Stuart Hampton Reeves and Carol Chillington Rutter
The Henry VI Plays
Manchester: Manchester University Press, 2006. viii+224p.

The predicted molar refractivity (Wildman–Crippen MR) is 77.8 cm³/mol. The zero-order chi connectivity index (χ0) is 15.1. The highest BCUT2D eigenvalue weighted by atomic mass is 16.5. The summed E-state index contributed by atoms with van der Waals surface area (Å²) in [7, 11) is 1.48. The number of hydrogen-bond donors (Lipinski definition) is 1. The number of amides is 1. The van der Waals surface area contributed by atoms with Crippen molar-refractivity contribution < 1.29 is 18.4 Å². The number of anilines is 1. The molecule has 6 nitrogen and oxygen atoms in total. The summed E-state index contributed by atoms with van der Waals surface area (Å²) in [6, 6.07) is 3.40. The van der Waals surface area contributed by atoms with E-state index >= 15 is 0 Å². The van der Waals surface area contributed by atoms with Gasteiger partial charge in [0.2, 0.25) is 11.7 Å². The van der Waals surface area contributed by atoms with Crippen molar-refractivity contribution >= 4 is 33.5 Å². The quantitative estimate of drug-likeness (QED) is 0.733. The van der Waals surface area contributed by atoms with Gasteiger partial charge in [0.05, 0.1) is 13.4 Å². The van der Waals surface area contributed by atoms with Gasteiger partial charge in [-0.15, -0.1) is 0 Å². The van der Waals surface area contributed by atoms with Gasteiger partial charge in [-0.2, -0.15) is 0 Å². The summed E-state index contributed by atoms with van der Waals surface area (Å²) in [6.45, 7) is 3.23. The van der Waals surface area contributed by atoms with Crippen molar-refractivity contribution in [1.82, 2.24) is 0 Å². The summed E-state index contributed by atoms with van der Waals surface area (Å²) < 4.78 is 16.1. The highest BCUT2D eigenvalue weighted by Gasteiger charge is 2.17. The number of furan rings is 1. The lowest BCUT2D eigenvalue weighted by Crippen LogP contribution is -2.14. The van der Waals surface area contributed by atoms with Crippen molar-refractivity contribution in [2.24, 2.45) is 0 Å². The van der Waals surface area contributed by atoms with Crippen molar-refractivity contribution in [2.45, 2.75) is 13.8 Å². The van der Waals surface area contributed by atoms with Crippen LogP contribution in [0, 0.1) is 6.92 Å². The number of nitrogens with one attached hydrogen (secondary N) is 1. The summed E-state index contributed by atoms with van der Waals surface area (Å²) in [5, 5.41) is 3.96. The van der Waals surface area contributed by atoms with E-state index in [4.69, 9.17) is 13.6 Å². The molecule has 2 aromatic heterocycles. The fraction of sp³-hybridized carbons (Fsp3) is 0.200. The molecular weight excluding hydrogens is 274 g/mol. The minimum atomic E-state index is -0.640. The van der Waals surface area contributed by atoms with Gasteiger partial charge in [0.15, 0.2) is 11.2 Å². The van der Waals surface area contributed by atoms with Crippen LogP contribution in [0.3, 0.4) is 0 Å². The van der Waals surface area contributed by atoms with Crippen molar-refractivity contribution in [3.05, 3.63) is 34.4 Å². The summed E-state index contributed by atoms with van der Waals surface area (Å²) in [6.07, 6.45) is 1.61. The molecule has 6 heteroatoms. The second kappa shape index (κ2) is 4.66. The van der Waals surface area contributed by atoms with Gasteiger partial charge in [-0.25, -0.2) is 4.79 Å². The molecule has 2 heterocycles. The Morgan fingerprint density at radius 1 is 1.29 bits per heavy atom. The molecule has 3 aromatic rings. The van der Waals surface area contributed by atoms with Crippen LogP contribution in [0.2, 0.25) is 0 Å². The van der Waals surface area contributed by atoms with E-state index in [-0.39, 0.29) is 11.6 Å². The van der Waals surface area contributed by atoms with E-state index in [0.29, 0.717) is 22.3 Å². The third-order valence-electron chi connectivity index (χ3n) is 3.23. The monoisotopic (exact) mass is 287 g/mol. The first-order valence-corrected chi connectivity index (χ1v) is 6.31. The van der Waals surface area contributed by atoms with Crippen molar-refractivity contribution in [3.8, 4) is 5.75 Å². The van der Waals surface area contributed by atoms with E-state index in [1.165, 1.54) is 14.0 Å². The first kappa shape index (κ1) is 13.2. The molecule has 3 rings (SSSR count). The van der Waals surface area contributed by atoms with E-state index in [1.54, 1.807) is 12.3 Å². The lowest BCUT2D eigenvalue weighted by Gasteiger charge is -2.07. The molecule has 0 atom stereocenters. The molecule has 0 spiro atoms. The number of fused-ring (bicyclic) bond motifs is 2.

The avowed purpose of the 'Shakespeare in Performance' series editors, one of whom (Rutter) is also co-author of this volume, is to use "contemporary discourses of performance criticism to explore how a multitude of factors work together to determine how a play achieves meaning for a particular audience" (p. vii). What one tends to get, perhaps inevitably, is how productions achieve meaning for a particular scholar or scholars. It is difficult to agree with the series editors that "the study of Shakespeare's plays as scripts for performance in the theatre has grown to rival the reading of Shakespeare as literature among university, college and secondary-school teachers and their students" (p. vii) because most Shakespeare is consumed by readers in the majority world but that is to the series editors' advantage since a volume describing world-class productions is invaluable for those not fortunate enough to be able to see them, as well as serving as a useful reference point for others. The book's nine chapters, seven of which were written by Hampton-Reeves, ostensibly cover "the early modern period" (chapter 1) and "1899-1953" (chapter 2) before moving on to discuss specific productions, mainly those by the Royal Shakespeare Company. Unfortunately the first chapter is disappointing in its failure to focus on the early-modern period. Although most of the observations made throughout the study are of interest a few deserved more thought: I doubt relatives of the driver Jack Mills, coshed by the 1960s Great Train Robbers, would share in Rutter's celebration of them as anti-establishment figures (p. 54). Most damagingly of all, a book about the Henry VI plays that is virtually silent on the contributions of co-authors Thomas Nashe and others will strike serious readers as shallow in its historical scholarship.